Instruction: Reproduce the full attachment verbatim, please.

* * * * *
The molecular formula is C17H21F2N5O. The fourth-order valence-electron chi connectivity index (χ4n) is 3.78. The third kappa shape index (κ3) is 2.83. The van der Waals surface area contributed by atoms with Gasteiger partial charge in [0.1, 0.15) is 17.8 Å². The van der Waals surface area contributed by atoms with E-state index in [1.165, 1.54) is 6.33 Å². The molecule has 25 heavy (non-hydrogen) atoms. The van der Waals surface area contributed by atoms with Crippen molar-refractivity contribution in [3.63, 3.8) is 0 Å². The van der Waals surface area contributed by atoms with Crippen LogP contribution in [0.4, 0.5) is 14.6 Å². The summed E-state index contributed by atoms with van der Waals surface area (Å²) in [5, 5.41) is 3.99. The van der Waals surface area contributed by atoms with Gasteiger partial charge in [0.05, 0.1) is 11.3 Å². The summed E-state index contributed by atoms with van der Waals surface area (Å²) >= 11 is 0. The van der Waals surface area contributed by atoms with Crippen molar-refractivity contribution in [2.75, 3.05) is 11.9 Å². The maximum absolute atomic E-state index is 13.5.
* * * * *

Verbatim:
The molecular formula is C17H21F2N5O. The fourth-order valence-electron chi connectivity index (χ4n) is 3.78. The third kappa shape index (κ3) is 2.83. The van der Waals surface area contributed by atoms with Gasteiger partial charge in [0.1, 0.15) is 17.8 Å². The van der Waals surface area contributed by atoms with E-state index in [1.165, 1.54) is 6.33 Å². The molecule has 25 heavy (non-hydrogen) atoms. The van der Waals surface area contributed by atoms with Crippen molar-refractivity contribution in [3.63, 3.8) is 0 Å². The van der Waals surface area contributed by atoms with Crippen LogP contribution in [0.4, 0.5) is 14.6 Å². The summed E-state index contributed by atoms with van der Waals surface area (Å²) in [5, 5.41) is 3.99. The van der Waals surface area contributed by atoms with Gasteiger partial charge in [0.05, 0.1) is 11.3 Å². The summed E-state index contributed by atoms with van der Waals surface area (Å²) >= 11 is 0. The van der Waals surface area contributed by atoms with Crippen molar-refractivity contribution in [2.75, 3.05) is 11.9 Å². The maximum absolute atomic E-state index is 13.5.